1433 Bush Street Site

Approved for a 10-story building with 32 condos over a ground floor commercial space and a 26-car garage to rise up 115 feet in height on the Polk Gulch site back in 2014, the 1433 Bush Street project was redesigned and re-approved to include 47 condos over two commercial spaces and an 8-car garage last year.

But following a round of what would appear to have been a bit of value engineering, as we first reported at the time, those plans have since been abandoned as well.

At eleven stories, the project qualifies as a “high-rise,” would be subject to high-rise building code regulations (which are more costly), and has since been deemed to be financially “infeasible” under the current market conditions.

Instead, JS Sullivan Development is now seeking approval for an eight-story building to rise up to 89 feet in height upon the City Rent-A-Car site, with a total of 40 condos (12 studios, 12 one-bedrooms, 2 twos and 14 threes) over two ground floor retail spaces and a stacked garage for 16 cars.

San Francisco’s Planning Department is recommending that the re-revised plans for the 1433 Bush Street project, the building permits for which are in the works, be approved by the City’s Planning Commission this afternoon. The site is zoned for development up to 130 feet in height.

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Comments from “Plugged-In” Readers

  1. Posted by Frisco

    The thing with these huge windows is that they’re not operable, so you get a big glass wall and only a small amount of ventilation. I think it’s better design for human occupants if the windows were relatively smaller, but actually functional for air.

    • Posted by Stakes Is High

      Which is what all of the smaller adjacent windows are for.

  2. Posted by Dave

    Does 9 stories qualify as a high-rise under code? Given they reduced the height from 11 to 8 stories – and not 9 or 10 stories. Is the additional cost per added code requirements significant?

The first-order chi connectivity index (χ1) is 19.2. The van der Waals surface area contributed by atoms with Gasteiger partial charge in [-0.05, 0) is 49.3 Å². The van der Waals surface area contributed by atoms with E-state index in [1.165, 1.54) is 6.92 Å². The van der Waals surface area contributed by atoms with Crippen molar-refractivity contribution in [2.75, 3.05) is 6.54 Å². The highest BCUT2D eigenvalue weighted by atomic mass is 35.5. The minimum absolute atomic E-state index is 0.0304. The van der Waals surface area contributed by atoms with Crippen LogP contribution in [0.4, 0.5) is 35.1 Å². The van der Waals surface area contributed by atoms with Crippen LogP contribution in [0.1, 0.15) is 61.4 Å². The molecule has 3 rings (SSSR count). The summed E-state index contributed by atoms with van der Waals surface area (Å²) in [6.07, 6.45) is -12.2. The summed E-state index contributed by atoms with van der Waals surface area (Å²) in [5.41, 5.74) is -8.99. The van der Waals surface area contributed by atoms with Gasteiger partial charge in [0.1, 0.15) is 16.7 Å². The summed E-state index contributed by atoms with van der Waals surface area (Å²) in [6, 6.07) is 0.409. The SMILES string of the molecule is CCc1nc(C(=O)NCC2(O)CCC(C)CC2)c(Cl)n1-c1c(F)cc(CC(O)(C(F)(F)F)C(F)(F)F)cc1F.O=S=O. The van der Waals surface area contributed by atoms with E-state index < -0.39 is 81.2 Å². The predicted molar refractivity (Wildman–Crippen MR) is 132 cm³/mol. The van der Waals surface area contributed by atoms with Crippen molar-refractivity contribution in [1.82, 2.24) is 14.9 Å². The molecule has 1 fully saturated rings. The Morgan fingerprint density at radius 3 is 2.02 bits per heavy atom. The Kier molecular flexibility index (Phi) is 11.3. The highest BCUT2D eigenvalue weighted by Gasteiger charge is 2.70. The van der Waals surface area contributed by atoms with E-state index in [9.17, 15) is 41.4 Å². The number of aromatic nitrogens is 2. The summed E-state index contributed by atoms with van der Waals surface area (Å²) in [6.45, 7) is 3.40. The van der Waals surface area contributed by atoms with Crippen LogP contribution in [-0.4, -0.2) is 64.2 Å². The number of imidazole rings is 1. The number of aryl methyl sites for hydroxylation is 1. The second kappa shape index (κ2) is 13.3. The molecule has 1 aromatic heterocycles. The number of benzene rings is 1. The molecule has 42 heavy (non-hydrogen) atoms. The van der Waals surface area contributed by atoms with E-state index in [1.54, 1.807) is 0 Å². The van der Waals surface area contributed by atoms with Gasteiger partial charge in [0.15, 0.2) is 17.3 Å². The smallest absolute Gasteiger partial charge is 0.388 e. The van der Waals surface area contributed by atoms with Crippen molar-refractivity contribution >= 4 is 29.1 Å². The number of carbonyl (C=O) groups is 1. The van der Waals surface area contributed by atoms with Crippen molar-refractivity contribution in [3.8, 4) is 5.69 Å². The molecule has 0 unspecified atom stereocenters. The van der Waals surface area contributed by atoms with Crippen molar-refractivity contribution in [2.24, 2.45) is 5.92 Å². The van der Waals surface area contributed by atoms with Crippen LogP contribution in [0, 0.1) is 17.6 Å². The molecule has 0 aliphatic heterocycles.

This is but one project and so it is somewhat anecdotal. Still, it signifies the softening market today as compared to the red hot days of 2014. And it’s another sign that the weakening market is starting to have an impact on SF development. I expect to see delays, more entitled projects put up for sale and scale backs of many pipeline projects due to the economic situation. New condo demand is falling and price points are softening.

    There are a number of proposals for 12 (or so) story condo projects in the pipeline. The Canton project on Folsom and it’s wrap-around cousin come to mind. It’ll be interesting to see if they go forward an originally proposed or are scaled back in height. Give or take, the same economic dynamics would apply to these proposals as to the one above.

    • Posted by archiwha?

      high-rise is definitely more costly, especially in residential construction — mostly fire egress additions that make the building less efficient.

      the code states that, if a building has an occupiable level over 75′, then it qualifies as high-rise. the 8th level on this building is probably at 74′-10″, or something, to avoid high-rise designation.

      you can squeeze 9 stories into mid-rise construction, but the low ceilings would make it difficult to rake in “luxury condo” prices.

      • Posted by scott f

        Thanks for the informative comment. I hadn’t quite understood how high-rise was defined until now.

  3. Posted by Bobby Mucho

    Revisions look great. Excited to see how this one came out.

    • Posted by Notcom

      I agree. It looks like the designs became progressively simpler – whether by design or accident I don’t know – and actually manage to fit-in with the neighbors….what a concept !!

    • Posted by Serge

      The revision is definitely an improvement. The original was a haphazard stacking of Brutalist blocks. Architecture is clearly a lost art.

  4. Posted by Joe

    Should be rejected as not tall enough for the site. OR allow them to sell their development rights to another site.

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